A DERELICT village pub is to be bulldozed to make way for houses after residents complained it was becoming an eyesore.
Planning bosses at Chiltern District Council had recommended permission should not be given to knock down the Prince of Wales in Little Kingshill because two planned houses were considered inappropriate development for the Green Belt.
But residents said they wanted the Windsor Lane pub to be pulled down, having seen two previous attempts to build houses on the site turned down.
It was third time lucky though, as members of the council's planning committee voted in favour of allowing the new houses during their meeting on Thursday night.
It said in the council officers' report that building work would be "detrimental to the locality" and would be inappropriate development for protected Green Belt land.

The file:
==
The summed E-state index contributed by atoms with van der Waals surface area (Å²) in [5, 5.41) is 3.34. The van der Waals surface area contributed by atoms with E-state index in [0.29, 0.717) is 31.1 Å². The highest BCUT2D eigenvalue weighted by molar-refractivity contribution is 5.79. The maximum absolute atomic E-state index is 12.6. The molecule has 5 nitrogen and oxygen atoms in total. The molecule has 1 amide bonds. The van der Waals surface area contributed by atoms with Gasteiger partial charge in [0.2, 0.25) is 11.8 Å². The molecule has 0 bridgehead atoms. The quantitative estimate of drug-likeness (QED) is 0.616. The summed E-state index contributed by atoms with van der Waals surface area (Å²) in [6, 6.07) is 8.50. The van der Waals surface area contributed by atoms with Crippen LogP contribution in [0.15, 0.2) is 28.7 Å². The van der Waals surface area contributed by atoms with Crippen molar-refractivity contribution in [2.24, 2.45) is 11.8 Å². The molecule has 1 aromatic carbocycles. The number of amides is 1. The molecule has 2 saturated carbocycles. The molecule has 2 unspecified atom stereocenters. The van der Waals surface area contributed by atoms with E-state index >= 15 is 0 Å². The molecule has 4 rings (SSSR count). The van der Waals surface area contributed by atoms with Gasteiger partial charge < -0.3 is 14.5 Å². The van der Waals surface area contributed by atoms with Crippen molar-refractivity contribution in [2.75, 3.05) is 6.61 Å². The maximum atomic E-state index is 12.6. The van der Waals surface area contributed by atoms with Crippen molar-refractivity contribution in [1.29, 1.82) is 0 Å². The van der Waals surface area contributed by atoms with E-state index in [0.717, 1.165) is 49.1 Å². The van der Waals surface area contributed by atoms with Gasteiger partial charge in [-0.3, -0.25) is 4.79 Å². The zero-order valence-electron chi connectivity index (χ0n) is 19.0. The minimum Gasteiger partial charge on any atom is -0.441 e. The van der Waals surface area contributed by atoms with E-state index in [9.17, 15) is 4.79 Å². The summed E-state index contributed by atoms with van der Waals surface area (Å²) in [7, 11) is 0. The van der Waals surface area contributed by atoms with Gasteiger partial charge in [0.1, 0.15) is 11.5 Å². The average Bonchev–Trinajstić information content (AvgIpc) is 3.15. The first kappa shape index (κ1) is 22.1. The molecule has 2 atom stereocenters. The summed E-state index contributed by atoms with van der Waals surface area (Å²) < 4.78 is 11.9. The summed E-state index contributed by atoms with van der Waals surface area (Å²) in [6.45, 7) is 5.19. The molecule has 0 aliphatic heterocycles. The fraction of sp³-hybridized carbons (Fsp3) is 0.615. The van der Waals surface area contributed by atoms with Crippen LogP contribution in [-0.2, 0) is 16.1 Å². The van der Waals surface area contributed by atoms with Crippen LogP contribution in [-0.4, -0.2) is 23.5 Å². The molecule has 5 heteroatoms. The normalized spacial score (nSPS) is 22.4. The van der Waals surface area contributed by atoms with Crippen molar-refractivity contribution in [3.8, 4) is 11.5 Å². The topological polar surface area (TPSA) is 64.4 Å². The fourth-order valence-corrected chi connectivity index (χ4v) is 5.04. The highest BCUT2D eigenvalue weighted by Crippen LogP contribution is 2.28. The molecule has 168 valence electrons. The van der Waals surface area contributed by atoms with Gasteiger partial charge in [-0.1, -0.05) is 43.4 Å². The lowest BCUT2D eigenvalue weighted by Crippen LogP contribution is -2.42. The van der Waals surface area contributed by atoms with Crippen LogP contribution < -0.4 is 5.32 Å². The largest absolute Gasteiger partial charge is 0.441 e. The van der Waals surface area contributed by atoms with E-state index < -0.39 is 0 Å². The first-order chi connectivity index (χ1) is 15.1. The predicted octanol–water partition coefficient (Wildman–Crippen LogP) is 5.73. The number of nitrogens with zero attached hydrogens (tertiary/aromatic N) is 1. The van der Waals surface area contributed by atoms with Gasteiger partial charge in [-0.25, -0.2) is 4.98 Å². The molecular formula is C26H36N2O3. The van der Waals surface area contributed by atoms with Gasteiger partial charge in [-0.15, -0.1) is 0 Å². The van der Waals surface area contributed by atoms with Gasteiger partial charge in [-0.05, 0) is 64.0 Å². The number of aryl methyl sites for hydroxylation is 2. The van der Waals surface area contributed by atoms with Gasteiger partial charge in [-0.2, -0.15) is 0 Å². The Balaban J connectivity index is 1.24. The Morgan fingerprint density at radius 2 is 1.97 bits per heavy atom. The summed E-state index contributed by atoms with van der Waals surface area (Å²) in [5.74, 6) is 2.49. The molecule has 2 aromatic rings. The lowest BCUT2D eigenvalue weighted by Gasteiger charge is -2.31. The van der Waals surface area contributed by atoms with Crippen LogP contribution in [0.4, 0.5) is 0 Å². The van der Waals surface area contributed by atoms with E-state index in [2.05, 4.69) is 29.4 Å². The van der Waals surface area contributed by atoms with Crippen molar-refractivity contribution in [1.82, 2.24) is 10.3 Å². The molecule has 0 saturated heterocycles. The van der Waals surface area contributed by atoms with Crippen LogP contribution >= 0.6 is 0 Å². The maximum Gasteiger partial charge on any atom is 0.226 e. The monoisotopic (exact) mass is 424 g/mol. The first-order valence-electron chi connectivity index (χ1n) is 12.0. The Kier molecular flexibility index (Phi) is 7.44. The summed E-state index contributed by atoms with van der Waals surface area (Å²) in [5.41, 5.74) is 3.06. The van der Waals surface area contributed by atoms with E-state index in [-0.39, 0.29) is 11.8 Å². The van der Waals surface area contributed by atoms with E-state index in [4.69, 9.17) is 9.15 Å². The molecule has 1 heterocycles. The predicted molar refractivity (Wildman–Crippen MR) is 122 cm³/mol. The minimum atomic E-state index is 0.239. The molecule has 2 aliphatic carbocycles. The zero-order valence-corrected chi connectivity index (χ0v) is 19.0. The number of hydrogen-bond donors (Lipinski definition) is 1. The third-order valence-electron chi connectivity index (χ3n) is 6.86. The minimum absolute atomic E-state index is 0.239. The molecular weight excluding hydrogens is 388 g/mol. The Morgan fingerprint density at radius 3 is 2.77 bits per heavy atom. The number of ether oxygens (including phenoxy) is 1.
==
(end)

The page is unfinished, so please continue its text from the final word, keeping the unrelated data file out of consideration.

But Sandra MacDonald of the Little Kingshill Village Society said at the meeting: "Nothing could be more detrimental to the appearance of our village than the derelict eyesore we've been obliged to endure over the last three years."
She added: "The repeated refusal [to give planning permission] has certainly made a big difference to the quality of life in the village.
"Power continues to be exercised by the council not directly affected by the decision. We resent the decision foisted on us over this site."
The village's representative on the council, Robert Burns-Green, told committee members: "I think this is a good design. It's been sensitive to the street scene, its location and its tasteful size."
Referring to the state of the current pub building, Cllr Burns-Green added: "It's getting worse all the time."
Cllr Nigel Shepherd had queried the small garden space allocated for both houses but Cllr Alan Hardie said: "I think modern families now want a big house but don't want a big garden.
"There's enough amenity on the car park where kids can kick a ball around. It adds to the element of the garden - I don't see a problem there."
Committee members voted against their officers' recommendation to refuse permission, instead voting to give conditional permission subject to a legal agreement being confirmed.